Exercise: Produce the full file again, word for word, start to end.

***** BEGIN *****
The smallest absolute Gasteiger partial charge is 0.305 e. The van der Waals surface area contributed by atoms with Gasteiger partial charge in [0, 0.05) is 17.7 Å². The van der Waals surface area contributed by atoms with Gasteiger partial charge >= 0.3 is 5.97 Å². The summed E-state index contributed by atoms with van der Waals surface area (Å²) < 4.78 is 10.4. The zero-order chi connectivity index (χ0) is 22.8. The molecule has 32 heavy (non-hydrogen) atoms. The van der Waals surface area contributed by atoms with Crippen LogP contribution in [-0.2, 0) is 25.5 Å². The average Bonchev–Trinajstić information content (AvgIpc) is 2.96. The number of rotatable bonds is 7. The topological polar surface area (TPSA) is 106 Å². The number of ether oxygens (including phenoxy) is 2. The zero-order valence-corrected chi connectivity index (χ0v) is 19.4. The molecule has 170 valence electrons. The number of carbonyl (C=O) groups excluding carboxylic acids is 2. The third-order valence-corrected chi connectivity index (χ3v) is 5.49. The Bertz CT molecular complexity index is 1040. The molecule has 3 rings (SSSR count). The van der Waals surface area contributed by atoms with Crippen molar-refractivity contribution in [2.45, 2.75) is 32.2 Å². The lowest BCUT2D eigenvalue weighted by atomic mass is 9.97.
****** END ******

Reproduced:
The smallest absolute Gasteiger partial charge is 0.305 e. The van der Waals surface area contributed by atoms with Gasteiger partial charge in [0, 0.05) is 17.7 Å². The van der Waals surface area contributed by atoms with Gasteiger partial charge >= 0.3 is 5.97 Å². The summed E-state index contributed by atoms with van der Waals surface area (Å²) < 4.78 is 10.4. The zero-order chi connectivity index (χ0) is 22.8. The molecule has 32 heavy (non-hydrogen) atoms. The van der Waals surface area contributed by atoms with Crippen LogP contribution in [-0.2, 0) is 25.5 Å². The average Bonchev–Trinajstić information content (AvgIpc) is 2.96. The number of rotatable bonds is 7. The topological polar surface area (TPSA) is 106 Å². The number of ether oxygens (including phenoxy) is 2. The zero-order valence-corrected chi connectivity index (χ0v) is 19.4. The molecule has 170 valence electrons. The number of carbonyl (C=O) groups excluding carboxylic acids is 2. The third-order valence-corrected chi connectivity index (χ3v) is 5.49. The Bertz CT molecular complexity index is 1040. The molecule has 3 rings (SSSR count). The van der Waals surface area contributed by atoms with Crippen molar-refractivity contribution in [2.45, 2.75) is 32.2 Å². The lowest BCUT2D eigenvalue weighted by atomic mass is 9.97.